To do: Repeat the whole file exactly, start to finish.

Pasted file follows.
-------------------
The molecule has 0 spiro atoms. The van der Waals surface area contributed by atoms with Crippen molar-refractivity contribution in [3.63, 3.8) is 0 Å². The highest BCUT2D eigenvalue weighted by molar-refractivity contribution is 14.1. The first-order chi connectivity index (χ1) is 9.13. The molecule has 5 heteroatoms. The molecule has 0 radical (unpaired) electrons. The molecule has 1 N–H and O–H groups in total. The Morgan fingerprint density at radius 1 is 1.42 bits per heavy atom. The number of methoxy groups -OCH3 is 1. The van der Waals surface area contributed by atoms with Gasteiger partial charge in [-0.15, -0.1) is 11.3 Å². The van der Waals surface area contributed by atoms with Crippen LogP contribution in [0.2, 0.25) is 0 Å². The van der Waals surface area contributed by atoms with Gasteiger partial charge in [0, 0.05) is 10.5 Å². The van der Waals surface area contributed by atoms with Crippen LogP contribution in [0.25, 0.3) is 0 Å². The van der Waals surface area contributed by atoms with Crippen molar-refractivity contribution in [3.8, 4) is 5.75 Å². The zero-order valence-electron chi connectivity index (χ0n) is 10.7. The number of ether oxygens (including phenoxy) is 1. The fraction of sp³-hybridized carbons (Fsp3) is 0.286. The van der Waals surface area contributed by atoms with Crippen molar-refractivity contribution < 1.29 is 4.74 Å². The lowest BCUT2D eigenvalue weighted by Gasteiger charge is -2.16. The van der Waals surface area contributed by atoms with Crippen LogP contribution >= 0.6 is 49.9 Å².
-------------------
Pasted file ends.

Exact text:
The molecule has 0 spiro atoms. The van der Waals surface area contributed by atoms with Crippen molar-refractivity contribution in [3.63, 3.8) is 0 Å². The highest BCUT2D eigenvalue weighted by molar-refractivity contribution is 14.1. The first-order chi connectivity index (χ1) is 9.13. The molecule has 5 heteroatoms. The molecule has 0 radical (unpaired) electrons. The molecule has 1 N–H and O–H groups in total. The Morgan fingerprint density at radius 1 is 1.42 bits per heavy atom. The number of methoxy groups -OCH3 is 1. The van der Waals surface area contributed by atoms with Gasteiger partial charge in [-0.15, -0.1) is 11.3 Å². The van der Waals surface area contributed by atoms with Crippen LogP contribution in [0.2, 0.25) is 0 Å². The van der Waals surface area contributed by atoms with Gasteiger partial charge in [0, 0.05) is 10.5 Å². The van der Waals surface area contributed by atoms with Crippen LogP contribution in [0.25, 0.3) is 0 Å². The van der Waals surface area contributed by atoms with Crippen molar-refractivity contribution in [3.8, 4) is 5.75 Å². The zero-order valence-electron chi connectivity index (χ0n) is 10.7. The number of ether oxygens (including phenoxy) is 1. The fraction of sp³-hybridized carbons (Fsp3) is 0.286. The van der Waals surface area contributed by atoms with Crippen molar-refractivity contribution < 1.29 is 4.74 Å². The lowest BCUT2D eigenvalue weighted by Gasteiger charge is -2.16. The van der Waals surface area contributed by atoms with Crippen LogP contribution >= 0.6 is 49.9 Å².